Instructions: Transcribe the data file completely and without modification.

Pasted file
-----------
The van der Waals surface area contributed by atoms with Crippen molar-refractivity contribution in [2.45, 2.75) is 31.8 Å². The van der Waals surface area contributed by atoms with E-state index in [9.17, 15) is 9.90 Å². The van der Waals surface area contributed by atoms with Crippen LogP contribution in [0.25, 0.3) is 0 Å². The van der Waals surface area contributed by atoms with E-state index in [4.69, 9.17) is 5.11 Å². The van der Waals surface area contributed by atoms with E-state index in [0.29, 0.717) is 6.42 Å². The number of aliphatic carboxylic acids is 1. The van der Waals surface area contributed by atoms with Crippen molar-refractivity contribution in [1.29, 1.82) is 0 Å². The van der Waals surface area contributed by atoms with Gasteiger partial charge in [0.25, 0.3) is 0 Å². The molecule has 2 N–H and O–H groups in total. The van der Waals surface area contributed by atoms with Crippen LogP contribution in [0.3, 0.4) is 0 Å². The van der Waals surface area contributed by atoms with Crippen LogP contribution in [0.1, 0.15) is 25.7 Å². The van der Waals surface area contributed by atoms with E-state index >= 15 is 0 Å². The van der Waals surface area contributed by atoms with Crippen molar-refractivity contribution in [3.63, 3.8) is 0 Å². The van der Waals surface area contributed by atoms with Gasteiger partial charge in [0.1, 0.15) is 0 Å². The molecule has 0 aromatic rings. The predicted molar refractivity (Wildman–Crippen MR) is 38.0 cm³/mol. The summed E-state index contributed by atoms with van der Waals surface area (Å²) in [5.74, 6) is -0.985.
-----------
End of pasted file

The van der Waals surface area contributed by atoms with Crippen molar-refractivity contribution in [2.45, 2.75) is 31.8 Å². The van der Waals surface area contributed by atoms with E-state index in [9.17, 15) is 9.90 Å². The van der Waals surface area contributed by atoms with Crippen LogP contribution in [0.25, 0.3) is 0 Å². The van der Waals surface area contributed by atoms with E-state index in [4.69, 9.17) is 5.11 Å². The van der Waals surface area contributed by atoms with E-state index in [0.29, 0.717) is 6.42 Å². The number of aliphatic carboxylic acids is 1. The van der Waals surface area contributed by atoms with Crippen molar-refractivity contribution in [1.29, 1.82) is 0 Å². The van der Waals surface area contributed by atoms with Gasteiger partial charge in [0.25, 0.3) is 0 Å². The molecule has 2 N–H and O–H groups in total. The van der Waals surface area contributed by atoms with Crippen LogP contribution in [0.3, 0.4) is 0 Å². The van der Waals surface area contributed by atoms with Crippen LogP contribution in [0.1, 0.15) is 25.7 Å². The van der Waals surface area contributed by atoms with E-state index >= 15 is 0 Å². The van der Waals surface area contributed by atoms with Crippen molar-refractivity contribution in [3.63, 3.8) is 0 Å². The van der Waals surface area contributed by atoms with Gasteiger partial charge in [0.1, 0.15) is 0 Å². The molecule has 0 aromatic rings. The predicted molar refractivity (Wildman–Crippen MR) is 38.0 cm³/mol. The summed E-state index contributed by atoms with van der Waals surface area (Å²) in [5.74, 6) is -0.985.